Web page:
For a better understanding of the complete story, check out: Everything You've Always Wanted to Know About Clinical Studies.
Much Less Is Validated by Studies than You Think
Western medicine may be "scientific," but it is far less evidenced-based than is claimed by its proponents. According to Michael Millenson, three-time Pulitzer Prize nominee as a health-care reporter for the Chicago Tribune, "More than half of all medical treatments, and perhaps as many as 85 percent, have never been validated by clinical trials."15 That means, ipso facto, that as few as 15 percent of all medical treatments may be supported by studies. And remember, a chunk of that 15 percent may be flawed. Ouch!
And Even When You Have Valid Studies, Most Doctors Don't Follow Them
And, even more telling, according to a study published in the Journal of General Internal Medicine, only 11% of physicians rely on evidenced based medicine for all their treatments. When push comes to shove, some 90% of doctors like to go with their gut at least some of the time.16
Many Doctors Simply Aren't Aware of the Latest Studies
A 2017 study published in the BMJ found that within the same hospital (except those physicians treating high volumes of patients), patients treated by older physicians had higher mortality rates than patients cared for by younger physicians.17 Huh? I mean, you would think that clinical skills and knowledge accumulated by more experienced physicians would lead to improved quality of care.
But on the other hand, physicians' skills can also become outdated as scientific knowledge, technology, and clinical guidelines change. Incorporating these changes into clinical practice is time consuming and can at times be overwhelming.18, 19, 20
Here's the deal.
A 2004 study published in the Journal of the Medical Library Association counted articles (including letters, editorials, and other commentaries) published in March 2002.21 They estimated that 7,287 articles were published monthly in 341 journals that were active at the time. The researchers, focused on just one field of medicine (they used epidemiology for the study), estimated it would take 627.5 hours per month to evaluate these articles. That works out to 20 hours a day, just to stay current in your field, and that, of course, is impossible. And the problem has only gotten worse in the 14 years since that study was published with increased access to studies from researchers throughout the world and the advent of digital publishing allowing for those medical articles and studies to reach a wider audience.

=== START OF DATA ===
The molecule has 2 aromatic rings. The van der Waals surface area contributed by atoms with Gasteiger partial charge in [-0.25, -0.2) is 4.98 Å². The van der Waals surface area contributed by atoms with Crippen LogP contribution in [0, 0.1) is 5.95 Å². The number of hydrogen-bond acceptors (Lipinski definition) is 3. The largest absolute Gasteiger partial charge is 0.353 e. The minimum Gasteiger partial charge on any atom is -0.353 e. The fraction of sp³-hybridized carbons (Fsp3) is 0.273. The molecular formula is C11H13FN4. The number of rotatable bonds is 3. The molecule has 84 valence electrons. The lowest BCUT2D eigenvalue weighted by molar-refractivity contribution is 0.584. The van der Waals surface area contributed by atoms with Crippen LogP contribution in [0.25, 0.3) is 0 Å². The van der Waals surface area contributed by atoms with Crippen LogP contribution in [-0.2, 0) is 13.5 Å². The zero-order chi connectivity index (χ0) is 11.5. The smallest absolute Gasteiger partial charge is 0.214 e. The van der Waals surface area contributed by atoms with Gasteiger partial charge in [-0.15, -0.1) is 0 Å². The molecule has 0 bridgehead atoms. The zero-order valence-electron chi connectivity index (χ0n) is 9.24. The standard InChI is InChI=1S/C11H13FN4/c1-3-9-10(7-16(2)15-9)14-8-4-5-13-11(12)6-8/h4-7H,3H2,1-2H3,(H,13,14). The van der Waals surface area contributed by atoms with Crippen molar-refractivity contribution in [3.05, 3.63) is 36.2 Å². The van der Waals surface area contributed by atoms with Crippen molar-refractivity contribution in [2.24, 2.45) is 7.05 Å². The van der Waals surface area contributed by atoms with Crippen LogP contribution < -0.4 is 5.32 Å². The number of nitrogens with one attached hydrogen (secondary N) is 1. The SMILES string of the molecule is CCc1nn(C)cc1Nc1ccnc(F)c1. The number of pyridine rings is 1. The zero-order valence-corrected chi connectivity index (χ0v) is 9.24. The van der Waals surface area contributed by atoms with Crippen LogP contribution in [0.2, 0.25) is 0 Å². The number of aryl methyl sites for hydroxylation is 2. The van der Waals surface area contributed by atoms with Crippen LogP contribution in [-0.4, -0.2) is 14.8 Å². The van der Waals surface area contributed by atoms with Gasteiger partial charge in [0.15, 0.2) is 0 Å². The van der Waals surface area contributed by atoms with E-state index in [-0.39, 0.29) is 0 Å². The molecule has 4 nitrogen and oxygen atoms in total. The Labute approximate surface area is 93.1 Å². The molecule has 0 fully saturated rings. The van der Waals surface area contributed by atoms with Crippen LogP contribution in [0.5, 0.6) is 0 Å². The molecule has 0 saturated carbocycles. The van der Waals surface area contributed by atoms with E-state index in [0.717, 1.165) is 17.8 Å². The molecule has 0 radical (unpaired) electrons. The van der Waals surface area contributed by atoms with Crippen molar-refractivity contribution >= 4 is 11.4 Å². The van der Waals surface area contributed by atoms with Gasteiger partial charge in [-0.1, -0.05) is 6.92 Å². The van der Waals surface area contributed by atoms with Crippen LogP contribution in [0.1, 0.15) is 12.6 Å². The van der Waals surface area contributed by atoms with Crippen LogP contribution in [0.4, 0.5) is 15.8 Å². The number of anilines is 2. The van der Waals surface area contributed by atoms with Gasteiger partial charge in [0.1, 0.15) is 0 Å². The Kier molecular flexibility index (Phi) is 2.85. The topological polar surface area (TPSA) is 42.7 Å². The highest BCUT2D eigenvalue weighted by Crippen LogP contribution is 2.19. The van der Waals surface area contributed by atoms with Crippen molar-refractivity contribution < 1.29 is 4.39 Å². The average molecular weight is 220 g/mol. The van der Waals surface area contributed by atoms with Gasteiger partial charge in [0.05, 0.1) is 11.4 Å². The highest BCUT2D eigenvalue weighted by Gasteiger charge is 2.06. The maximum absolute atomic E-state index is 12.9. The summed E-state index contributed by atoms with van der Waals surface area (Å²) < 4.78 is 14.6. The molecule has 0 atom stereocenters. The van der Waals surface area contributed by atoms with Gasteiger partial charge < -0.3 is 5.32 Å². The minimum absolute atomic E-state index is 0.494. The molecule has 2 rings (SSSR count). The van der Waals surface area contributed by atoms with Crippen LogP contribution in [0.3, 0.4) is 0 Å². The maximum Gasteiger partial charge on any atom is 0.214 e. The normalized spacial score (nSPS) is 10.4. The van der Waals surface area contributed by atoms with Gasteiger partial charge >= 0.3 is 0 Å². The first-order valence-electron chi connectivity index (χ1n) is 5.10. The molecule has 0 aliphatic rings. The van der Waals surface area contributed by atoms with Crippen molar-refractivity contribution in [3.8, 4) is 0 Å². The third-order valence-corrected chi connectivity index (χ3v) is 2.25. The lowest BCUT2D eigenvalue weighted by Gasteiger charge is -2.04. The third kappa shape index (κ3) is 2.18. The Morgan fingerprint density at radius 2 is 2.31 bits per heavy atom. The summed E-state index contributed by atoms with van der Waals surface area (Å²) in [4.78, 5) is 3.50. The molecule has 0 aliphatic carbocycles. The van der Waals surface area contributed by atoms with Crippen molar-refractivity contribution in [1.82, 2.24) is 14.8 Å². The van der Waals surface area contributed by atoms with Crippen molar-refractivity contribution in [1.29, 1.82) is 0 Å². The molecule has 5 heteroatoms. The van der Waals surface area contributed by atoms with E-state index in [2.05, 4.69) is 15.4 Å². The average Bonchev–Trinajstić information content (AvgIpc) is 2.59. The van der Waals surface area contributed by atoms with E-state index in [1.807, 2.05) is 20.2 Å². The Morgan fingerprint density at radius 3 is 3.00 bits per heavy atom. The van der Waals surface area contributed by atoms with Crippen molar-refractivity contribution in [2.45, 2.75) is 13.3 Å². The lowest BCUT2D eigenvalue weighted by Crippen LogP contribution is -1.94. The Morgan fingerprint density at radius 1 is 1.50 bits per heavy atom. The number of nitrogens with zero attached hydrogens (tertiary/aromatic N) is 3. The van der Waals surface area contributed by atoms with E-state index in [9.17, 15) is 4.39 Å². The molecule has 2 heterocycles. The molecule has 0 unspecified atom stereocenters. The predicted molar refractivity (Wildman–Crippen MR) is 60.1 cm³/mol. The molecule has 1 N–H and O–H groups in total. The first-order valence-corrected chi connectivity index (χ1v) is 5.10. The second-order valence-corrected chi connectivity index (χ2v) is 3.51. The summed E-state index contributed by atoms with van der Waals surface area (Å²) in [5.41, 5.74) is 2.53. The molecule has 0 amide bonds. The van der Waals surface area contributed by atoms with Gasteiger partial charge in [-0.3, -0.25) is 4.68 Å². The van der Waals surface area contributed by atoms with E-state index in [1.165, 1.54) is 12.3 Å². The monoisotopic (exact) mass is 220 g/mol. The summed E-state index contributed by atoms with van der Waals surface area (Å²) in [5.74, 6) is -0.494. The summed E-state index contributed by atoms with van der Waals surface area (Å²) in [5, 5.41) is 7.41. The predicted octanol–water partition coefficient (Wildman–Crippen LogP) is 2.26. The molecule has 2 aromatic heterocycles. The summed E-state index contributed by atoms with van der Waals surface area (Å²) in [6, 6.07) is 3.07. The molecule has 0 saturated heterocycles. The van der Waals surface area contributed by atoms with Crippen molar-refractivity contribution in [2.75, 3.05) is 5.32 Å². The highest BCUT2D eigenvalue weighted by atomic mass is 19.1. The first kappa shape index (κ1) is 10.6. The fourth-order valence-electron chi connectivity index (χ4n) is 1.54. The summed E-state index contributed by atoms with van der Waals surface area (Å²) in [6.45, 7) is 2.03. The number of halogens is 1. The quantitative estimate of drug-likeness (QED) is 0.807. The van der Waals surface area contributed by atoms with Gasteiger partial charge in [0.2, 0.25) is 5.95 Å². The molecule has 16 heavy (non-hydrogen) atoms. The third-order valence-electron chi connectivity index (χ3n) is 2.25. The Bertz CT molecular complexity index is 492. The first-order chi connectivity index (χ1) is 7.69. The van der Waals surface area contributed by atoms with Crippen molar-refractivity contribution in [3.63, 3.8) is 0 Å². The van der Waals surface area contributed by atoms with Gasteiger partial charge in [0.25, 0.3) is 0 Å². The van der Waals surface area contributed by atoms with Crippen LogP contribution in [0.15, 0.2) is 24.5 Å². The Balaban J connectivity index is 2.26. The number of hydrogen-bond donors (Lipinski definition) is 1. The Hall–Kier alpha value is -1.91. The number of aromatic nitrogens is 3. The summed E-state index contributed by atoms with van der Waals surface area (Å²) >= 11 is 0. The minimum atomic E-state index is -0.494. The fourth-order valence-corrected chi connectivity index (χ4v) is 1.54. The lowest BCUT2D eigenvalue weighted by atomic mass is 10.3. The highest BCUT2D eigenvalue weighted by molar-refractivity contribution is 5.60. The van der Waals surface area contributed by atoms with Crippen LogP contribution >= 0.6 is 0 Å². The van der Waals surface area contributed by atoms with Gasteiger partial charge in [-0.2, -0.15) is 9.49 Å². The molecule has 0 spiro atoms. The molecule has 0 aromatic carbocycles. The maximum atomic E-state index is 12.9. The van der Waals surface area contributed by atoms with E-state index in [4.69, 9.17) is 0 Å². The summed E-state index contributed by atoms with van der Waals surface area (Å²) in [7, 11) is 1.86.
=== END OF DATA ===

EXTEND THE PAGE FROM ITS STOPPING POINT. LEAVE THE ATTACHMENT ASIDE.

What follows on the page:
Now, in medical school, you really do spend close to 20 hours a day studying and learning, so you're mostly current. But once you begin practicing medicine, you have maybe an hour a day that you can spend keeping current. The rest of the time you're treating patients or doing bureaucratic paperwork. That means you're falling behind at the rate of 600 hours a month, 7,200 hours a year, and about 216,000 hours over the course of your career. Quite simply, if you learned that aspirin was good for the heart while you were in medical school, the odds of your keeping up to date with the new studies that challenge that assumption, are minimal.
And Let's Not Forget
Doctors often have mandates imposed on them that affect patient care. And those mandates are often based on old information. Getting large bureaucracies to change direction is like getting a giant oil tanker to turn around. It takes a lot of effort…and a lot of time.
Also, HMO's have greatly cut reimbursements to doctors. For practices to stay afloat financially, doctors must see more patients. That takes time, and that cuts into the already minimal time available to keep current.
And Finally, There's Inertia
In the end, in addition to everything else we've already discussed, there's inertia. Once an idea gets established in the medical community, it can take decades to change it. Start with a flawed study. Follow that with several more studies that use the flawed study as the basis for their own work. And before you know it, this incorrect idea is now the "current" thinking, and so it gets taught in medical school. Students graduate and incorporate this "current" idea into their practice--and everything "seems" to work, even if the idea hasn't really been validated. But a handful of doctors are uncomfortable with the idea and keep chipping away at it with new studies that seem to disprove it--prove, in fact, that it might even be dangerous…or deadly.